Fellner In Concert: Splendid Liszt, Less Impressive Beethoven

Review by: Jens F. Laurson


Artistic Quality: 8

Sound Quality: 7

If you favor pianism over star-power, Austrian Till Fellner should be right up your alley. Although the one-time Alfred Brendel-protégée is generally well regarded among connoisseurs, he strikes as perennially underrated. At his worst, Fellner’s style can appear straightforward, neat, and well behaved, making extremes appear to take place with a built-in “ma non troppo”. But while he might be a touch subtle, he’s always musical and conveys—at his best—the idea that he thought about the music in question, rather than simply learned it. Case in point his Liszt—Book One of the Année de pèlerinage—on this release, which is beguiling.

The no-nonsense approach, devoid of glitz-and-blitz, seemingly stripped of all layers of interpretation while presenting everything in tasteful moderation rather than hammering out the extremes—it works wonders as an alternative to, say, the powerful roar of a Lazar Berman. True, he does not elicit quite the flitting twilight of colors from the Musikverein’s concert grand that, say, Daniel Grimwood charms out of a historic Erard (Sfz music), but his nuance, fine play, and the refreshing briskness of “Vallée d’Obermann” do whet the appetite for more and more recent Fellner.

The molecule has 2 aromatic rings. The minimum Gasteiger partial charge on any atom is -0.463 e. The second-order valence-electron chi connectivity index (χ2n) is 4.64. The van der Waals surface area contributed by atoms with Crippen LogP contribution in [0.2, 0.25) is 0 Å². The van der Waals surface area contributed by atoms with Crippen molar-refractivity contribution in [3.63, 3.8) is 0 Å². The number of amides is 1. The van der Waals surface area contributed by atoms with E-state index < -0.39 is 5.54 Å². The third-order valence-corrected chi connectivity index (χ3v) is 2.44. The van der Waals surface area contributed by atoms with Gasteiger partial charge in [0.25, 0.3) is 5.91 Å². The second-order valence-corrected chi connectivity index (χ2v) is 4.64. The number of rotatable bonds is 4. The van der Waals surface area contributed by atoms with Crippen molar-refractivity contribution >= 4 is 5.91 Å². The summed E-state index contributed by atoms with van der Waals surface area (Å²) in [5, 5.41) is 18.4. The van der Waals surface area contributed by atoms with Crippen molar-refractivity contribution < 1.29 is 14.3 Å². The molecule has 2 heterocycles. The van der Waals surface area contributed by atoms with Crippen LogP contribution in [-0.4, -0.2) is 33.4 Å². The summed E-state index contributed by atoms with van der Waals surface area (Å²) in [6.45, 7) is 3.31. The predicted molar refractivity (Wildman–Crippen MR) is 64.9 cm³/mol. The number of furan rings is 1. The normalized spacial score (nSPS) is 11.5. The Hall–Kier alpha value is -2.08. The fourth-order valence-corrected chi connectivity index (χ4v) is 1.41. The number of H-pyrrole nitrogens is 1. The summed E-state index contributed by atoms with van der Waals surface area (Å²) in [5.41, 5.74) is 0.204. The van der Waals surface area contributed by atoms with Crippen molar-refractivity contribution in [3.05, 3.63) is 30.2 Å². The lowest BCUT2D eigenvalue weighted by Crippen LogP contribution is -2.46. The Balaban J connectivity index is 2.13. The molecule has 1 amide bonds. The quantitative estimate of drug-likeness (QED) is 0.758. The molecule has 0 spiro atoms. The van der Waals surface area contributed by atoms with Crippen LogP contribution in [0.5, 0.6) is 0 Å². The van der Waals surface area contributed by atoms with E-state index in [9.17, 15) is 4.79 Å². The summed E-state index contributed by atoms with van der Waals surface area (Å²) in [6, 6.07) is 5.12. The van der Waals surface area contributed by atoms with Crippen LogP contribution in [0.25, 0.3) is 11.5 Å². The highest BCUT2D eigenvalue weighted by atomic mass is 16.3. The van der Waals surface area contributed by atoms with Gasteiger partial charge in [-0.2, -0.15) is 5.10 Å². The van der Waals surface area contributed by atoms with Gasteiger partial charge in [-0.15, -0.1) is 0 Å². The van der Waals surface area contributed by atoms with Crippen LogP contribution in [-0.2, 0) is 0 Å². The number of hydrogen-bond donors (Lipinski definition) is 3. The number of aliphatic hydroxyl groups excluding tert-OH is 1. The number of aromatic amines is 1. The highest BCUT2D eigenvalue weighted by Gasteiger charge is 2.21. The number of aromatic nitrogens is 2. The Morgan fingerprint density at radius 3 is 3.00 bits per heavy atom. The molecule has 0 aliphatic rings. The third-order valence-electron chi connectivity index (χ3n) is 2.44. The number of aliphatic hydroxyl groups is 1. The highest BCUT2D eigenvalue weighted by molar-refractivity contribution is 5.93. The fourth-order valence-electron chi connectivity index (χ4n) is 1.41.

The Beethoven shares some similar qualities but is ultimately less impressive. The Arietta variation movement is a touch long-winded (though well sustained); a little slip that would never matter in live performance but that on repeat listening telegraphs its presence in bar 142 becomes a tiny blot on the escutcheon. For all its virtues, the performance ultimately strikes as just another Op. 111 caught on disc, not Till Fellner’s definitive word on Sonata No. 32.

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Recording Details:

Album Title: Till Fellner In Concert
Reference Recording: Liszt: Grimwood (Sfz music); Chamayou (Naïve), Beethoven Op. 111: Pollini (DG)

  • Till Fellner (piano)
  • ECM - ECM 2511
  • CD

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